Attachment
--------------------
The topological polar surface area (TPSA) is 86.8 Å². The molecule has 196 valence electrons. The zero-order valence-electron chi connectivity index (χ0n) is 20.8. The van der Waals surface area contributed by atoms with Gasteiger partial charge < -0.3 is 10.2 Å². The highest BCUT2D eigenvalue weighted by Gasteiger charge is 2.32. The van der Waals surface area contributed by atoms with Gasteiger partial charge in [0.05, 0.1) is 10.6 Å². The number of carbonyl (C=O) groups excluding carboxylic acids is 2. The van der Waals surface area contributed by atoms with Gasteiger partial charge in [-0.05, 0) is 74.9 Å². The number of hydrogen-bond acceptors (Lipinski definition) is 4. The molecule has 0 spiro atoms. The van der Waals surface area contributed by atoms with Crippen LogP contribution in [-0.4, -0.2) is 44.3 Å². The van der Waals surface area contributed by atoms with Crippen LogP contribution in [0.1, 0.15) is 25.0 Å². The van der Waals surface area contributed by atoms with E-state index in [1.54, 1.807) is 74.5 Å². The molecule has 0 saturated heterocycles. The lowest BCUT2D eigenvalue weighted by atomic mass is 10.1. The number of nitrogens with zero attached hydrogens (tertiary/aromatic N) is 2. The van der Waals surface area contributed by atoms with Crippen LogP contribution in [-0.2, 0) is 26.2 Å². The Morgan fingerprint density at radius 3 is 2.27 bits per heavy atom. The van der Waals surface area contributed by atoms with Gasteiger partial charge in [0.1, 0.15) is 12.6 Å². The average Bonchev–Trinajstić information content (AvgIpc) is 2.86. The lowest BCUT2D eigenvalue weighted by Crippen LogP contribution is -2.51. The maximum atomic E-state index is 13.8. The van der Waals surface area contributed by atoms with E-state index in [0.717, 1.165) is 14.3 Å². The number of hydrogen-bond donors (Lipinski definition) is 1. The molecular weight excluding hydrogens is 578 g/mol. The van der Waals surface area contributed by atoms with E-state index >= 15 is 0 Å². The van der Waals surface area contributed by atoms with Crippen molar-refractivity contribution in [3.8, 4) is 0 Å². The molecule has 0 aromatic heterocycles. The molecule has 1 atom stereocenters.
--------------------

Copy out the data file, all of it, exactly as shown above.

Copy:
The topological polar surface area (TPSA) is 86.8 Å². The molecule has 196 valence electrons. The zero-order valence-electron chi connectivity index (χ0n) is 20.8. The van der Waals surface area contributed by atoms with Gasteiger partial charge < -0.3 is 10.2 Å². The highest BCUT2D eigenvalue weighted by Gasteiger charge is 2.32. The van der Waals surface area contributed by atoms with Gasteiger partial charge in [0.05, 0.1) is 10.6 Å². The number of carbonyl (C=O) groups excluding carboxylic acids is 2. The van der Waals surface area contributed by atoms with Gasteiger partial charge in [-0.05, 0) is 74.9 Å². The number of hydrogen-bond acceptors (Lipinski definition) is 4. The molecule has 0 spiro atoms. The van der Waals surface area contributed by atoms with Crippen LogP contribution in [-0.4, -0.2) is 44.3 Å². The van der Waals surface area contributed by atoms with Crippen LogP contribution in [0.1, 0.15) is 25.0 Å². The van der Waals surface area contributed by atoms with E-state index in [1.54, 1.807) is 74.5 Å². The molecule has 0 saturated heterocycles. The lowest BCUT2D eigenvalue weighted by atomic mass is 10.1. The number of nitrogens with zero attached hydrogens (tertiary/aromatic N) is 2. The van der Waals surface area contributed by atoms with Crippen LogP contribution in [-0.2, 0) is 26.2 Å². The Morgan fingerprint density at radius 3 is 2.27 bits per heavy atom. The van der Waals surface area contributed by atoms with Gasteiger partial charge in [0.1, 0.15) is 12.6 Å². The average Bonchev–Trinajstić information content (AvgIpc) is 2.86. The lowest BCUT2D eigenvalue weighted by Crippen LogP contribution is -2.51. The maximum atomic E-state index is 13.8. The van der Waals surface area contributed by atoms with E-state index in [0.717, 1.165) is 14.3 Å². The number of hydrogen-bond donors (Lipinski definition) is 1. The molecular weight excluding hydrogens is 578 g/mol. The van der Waals surface area contributed by atoms with E-state index >= 15 is 0 Å². The van der Waals surface area contributed by atoms with Crippen molar-refractivity contribution in [3.8, 4) is 0 Å². The molecule has 0 aromatic heterocycles. The molecule has 1 atom stereocenters.